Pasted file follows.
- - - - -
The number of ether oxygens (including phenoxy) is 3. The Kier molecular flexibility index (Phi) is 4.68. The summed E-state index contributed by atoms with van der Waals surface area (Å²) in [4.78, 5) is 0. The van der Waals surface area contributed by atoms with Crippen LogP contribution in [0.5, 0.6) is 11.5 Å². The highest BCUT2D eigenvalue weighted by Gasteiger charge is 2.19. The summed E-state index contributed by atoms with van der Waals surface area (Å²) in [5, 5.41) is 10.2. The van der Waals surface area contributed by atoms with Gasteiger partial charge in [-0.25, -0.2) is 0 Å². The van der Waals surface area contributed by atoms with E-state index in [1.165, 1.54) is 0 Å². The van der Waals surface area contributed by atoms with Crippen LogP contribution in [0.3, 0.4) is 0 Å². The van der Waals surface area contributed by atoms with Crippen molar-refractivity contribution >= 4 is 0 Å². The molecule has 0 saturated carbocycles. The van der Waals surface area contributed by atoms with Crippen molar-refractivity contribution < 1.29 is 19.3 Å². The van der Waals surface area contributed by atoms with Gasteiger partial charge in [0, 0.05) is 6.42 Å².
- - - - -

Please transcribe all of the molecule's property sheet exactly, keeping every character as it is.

The number of ether oxygens (including phenoxy) is 3. The Kier molecular flexibility index (Phi) is 4.68. The summed E-state index contributed by atoms with van der Waals surface area (Å²) in [4.78, 5) is 0. The van der Waals surface area contributed by atoms with Crippen LogP contribution in [0.5, 0.6) is 11.5 Å². The highest BCUT2D eigenvalue weighted by Gasteiger charge is 2.19. The summed E-state index contributed by atoms with van der Waals surface area (Å²) in [5, 5.41) is 10.2. The van der Waals surface area contributed by atoms with Gasteiger partial charge in [-0.25, -0.2) is 0 Å². The van der Waals surface area contributed by atoms with E-state index in [1.165, 1.54) is 0 Å². The van der Waals surface area contributed by atoms with Crippen LogP contribution in [0.3, 0.4) is 0 Å². The van der Waals surface area contributed by atoms with Crippen molar-refractivity contribution >= 4 is 0 Å². The molecule has 0 saturated carbocycles. The van der Waals surface area contributed by atoms with Crippen molar-refractivity contribution < 1.29 is 19.3 Å². The van der Waals surface area contributed by atoms with Gasteiger partial charge in [0, 0.05) is 6.42 Å².